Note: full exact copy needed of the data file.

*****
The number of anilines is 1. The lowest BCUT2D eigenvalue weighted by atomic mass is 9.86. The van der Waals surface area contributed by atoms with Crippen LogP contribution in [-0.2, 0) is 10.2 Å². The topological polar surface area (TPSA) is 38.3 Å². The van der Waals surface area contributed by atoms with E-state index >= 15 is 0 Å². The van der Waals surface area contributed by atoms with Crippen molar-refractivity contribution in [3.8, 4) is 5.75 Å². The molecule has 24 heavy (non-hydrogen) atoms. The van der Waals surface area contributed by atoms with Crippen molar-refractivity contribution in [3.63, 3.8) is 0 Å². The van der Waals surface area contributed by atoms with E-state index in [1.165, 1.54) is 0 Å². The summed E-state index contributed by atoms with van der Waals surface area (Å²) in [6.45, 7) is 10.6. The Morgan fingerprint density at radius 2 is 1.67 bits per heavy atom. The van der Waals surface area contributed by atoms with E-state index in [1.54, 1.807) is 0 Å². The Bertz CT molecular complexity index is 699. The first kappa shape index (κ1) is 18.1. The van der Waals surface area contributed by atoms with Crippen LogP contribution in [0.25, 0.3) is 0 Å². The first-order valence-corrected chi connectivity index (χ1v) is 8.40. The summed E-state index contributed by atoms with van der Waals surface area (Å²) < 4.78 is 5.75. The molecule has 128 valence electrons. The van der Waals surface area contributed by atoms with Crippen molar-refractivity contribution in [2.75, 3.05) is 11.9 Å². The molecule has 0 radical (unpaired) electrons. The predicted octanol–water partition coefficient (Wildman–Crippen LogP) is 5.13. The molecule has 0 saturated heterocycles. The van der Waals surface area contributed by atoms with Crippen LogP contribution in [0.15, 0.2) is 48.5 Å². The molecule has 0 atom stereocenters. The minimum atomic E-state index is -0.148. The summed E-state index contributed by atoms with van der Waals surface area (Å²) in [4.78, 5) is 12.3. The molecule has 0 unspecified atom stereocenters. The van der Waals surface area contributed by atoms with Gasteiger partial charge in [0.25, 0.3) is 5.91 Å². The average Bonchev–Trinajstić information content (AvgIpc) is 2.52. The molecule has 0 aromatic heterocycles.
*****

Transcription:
The number of anilines is 1. The lowest BCUT2D eigenvalue weighted by atomic mass is 9.86. The van der Waals surface area contributed by atoms with Crippen LogP contribution in [-0.2, 0) is 10.2 Å². The topological polar surface area (TPSA) is 38.3 Å². The van der Waals surface area contributed by atoms with E-state index >= 15 is 0 Å². The van der Waals surface area contributed by atoms with Crippen molar-refractivity contribution in [3.8, 4) is 5.75 Å². The molecule has 24 heavy (non-hydrogen) atoms. The van der Waals surface area contributed by atoms with Crippen molar-refractivity contribution in [3.63, 3.8) is 0 Å². The van der Waals surface area contributed by atoms with E-state index in [1.165, 1.54) is 0 Å². The summed E-state index contributed by atoms with van der Waals surface area (Å²) in [6.45, 7) is 10.6. The Morgan fingerprint density at radius 2 is 1.67 bits per heavy atom. The van der Waals surface area contributed by atoms with E-state index in [1.54, 1.807) is 0 Å². The Bertz CT molecular complexity index is 699. The first kappa shape index (κ1) is 18.1. The van der Waals surface area contributed by atoms with Crippen LogP contribution in [0.25, 0.3) is 0 Å². The first-order valence-corrected chi connectivity index (χ1v) is 8.40. The summed E-state index contributed by atoms with van der Waals surface area (Å²) < 4.78 is 5.75. The molecule has 128 valence electrons. The van der Waals surface area contributed by atoms with Crippen molar-refractivity contribution in [2.75, 3.05) is 11.9 Å². The molecule has 0 radical (unpaired) electrons. The predicted octanol–water partition coefficient (Wildman–Crippen LogP) is 5.13. The molecule has 0 saturated heterocycles. The van der Waals surface area contributed by atoms with Crippen LogP contribution in [0.15, 0.2) is 48.5 Å². The molecule has 0 atom stereocenters. The minimum atomic E-state index is -0.148. The summed E-state index contributed by atoms with van der Waals surface area (Å²) in [4.78, 5) is 12.3. The molecule has 0 unspecified atom stereocenters. The van der Waals surface area contributed by atoms with Gasteiger partial charge in [0.25, 0.3) is 5.91 Å². The average Bonchev–Trinajstić information content (AvgIpc) is 2.52. The molecule has 0 aromatic heterocycles.